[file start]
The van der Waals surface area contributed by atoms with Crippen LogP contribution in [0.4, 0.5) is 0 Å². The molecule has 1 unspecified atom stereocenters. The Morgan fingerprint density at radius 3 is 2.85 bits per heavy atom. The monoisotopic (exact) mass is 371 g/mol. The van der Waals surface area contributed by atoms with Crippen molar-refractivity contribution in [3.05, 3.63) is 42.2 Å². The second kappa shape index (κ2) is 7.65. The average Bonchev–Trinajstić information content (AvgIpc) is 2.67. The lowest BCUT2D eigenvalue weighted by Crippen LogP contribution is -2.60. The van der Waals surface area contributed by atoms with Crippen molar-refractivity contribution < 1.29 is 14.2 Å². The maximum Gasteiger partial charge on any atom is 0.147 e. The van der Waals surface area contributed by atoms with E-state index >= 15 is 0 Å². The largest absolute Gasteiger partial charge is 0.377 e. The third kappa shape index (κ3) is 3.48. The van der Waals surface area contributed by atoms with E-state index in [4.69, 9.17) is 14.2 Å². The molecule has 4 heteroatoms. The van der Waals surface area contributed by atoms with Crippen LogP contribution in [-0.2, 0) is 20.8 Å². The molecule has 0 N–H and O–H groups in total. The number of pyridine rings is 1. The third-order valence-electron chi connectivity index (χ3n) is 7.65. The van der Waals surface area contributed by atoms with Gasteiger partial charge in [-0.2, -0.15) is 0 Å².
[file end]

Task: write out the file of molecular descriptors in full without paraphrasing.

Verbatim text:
The van der Waals surface area contributed by atoms with Crippen LogP contribution in [0.4, 0.5) is 0 Å². The molecule has 1 unspecified atom stereocenters. The Morgan fingerprint density at radius 3 is 2.85 bits per heavy atom. The monoisotopic (exact) mass is 371 g/mol. The van der Waals surface area contributed by atoms with Crippen molar-refractivity contribution in [3.05, 3.63) is 42.2 Å². The second kappa shape index (κ2) is 7.65. The average Bonchev–Trinajstić information content (AvgIpc) is 2.67. The lowest BCUT2D eigenvalue weighted by Crippen LogP contribution is -2.60. The van der Waals surface area contributed by atoms with Crippen molar-refractivity contribution < 1.29 is 14.2 Å². The maximum Gasteiger partial charge on any atom is 0.147 e. The van der Waals surface area contributed by atoms with E-state index >= 15 is 0 Å². The largest absolute Gasteiger partial charge is 0.377 e. The third kappa shape index (κ3) is 3.48. The van der Waals surface area contributed by atoms with E-state index in [4.69, 9.17) is 14.2 Å². The molecule has 4 heteroatoms. The van der Waals surface area contributed by atoms with Crippen LogP contribution in [-0.2, 0) is 20.8 Å². The molecule has 0 N–H and O–H groups in total. The number of pyridine rings is 1. The third-order valence-electron chi connectivity index (χ3n) is 7.65. The van der Waals surface area contributed by atoms with Gasteiger partial charge in [-0.2, -0.15) is 0 Å².